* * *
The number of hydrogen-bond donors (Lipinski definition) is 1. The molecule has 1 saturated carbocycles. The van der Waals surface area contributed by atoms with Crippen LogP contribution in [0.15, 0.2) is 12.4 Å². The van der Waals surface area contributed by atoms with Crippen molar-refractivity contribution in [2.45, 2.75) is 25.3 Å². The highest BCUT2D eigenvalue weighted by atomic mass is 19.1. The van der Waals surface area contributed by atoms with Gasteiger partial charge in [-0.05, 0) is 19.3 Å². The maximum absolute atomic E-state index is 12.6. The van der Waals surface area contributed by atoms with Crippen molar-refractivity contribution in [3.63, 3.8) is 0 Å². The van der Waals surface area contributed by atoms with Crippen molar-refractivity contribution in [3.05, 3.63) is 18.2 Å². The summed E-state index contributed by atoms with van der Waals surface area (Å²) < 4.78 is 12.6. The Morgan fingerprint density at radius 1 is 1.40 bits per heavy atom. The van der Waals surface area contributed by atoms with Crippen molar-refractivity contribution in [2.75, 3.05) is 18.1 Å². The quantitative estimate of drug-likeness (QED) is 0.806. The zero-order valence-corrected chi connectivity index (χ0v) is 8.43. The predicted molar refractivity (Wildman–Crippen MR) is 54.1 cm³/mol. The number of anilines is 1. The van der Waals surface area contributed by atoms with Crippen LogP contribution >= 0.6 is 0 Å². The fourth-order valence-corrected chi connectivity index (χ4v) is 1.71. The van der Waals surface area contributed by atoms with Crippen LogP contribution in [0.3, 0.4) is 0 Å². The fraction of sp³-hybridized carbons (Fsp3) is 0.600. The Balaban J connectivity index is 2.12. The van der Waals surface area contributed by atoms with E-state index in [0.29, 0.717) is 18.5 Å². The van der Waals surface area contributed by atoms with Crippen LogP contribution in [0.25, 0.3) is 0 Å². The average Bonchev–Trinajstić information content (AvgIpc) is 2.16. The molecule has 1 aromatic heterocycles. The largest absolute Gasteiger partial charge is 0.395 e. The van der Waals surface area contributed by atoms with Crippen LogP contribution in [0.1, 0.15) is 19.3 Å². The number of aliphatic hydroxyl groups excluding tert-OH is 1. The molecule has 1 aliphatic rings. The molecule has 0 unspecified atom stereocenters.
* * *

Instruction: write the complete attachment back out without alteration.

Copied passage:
The number of hydrogen-bond donors (Lipinski definition) is 1. The molecule has 1 saturated carbocycles. The van der Waals surface area contributed by atoms with Crippen LogP contribution in [0.15, 0.2) is 12.4 Å². The van der Waals surface area contributed by atoms with Crippen molar-refractivity contribution in [2.45, 2.75) is 25.3 Å². The highest BCUT2D eigenvalue weighted by atomic mass is 19.1. The van der Waals surface area contributed by atoms with Gasteiger partial charge in [-0.05, 0) is 19.3 Å². The maximum absolute atomic E-state index is 12.6. The van der Waals surface area contributed by atoms with Crippen molar-refractivity contribution in [3.63, 3.8) is 0 Å². The van der Waals surface area contributed by atoms with Crippen molar-refractivity contribution in [3.05, 3.63) is 18.2 Å². The summed E-state index contributed by atoms with van der Waals surface area (Å²) < 4.78 is 12.6. The Morgan fingerprint density at radius 1 is 1.40 bits per heavy atom. The van der Waals surface area contributed by atoms with Crippen molar-refractivity contribution in [2.75, 3.05) is 18.1 Å². The quantitative estimate of drug-likeness (QED) is 0.806. The zero-order valence-corrected chi connectivity index (χ0v) is 8.43. The predicted molar refractivity (Wildman–Crippen MR) is 54.1 cm³/mol. The number of anilines is 1. The van der Waals surface area contributed by atoms with Crippen LogP contribution >= 0.6 is 0 Å². The fourth-order valence-corrected chi connectivity index (χ4v) is 1.71. The van der Waals surface area contributed by atoms with Crippen LogP contribution in [0.3, 0.4) is 0 Å². The fraction of sp³-hybridized carbons (Fsp3) is 0.600. The Balaban J connectivity index is 2.12. The van der Waals surface area contributed by atoms with E-state index in [0.29, 0.717) is 18.5 Å². The van der Waals surface area contributed by atoms with Crippen LogP contribution in [0.25, 0.3) is 0 Å². The average Bonchev–Trinajstić information content (AvgIpc) is 2.16. The molecule has 1 aromatic heterocycles. The largest absolute Gasteiger partial charge is 0.395 e. The van der Waals surface area contributed by atoms with Crippen LogP contribution in [0.1, 0.15) is 19.3 Å². The number of aliphatic hydroxyl groups excluding tert-OH is 1. The molecule has 1 aliphatic rings. The molecule has 0 unspecified atom stereocenters.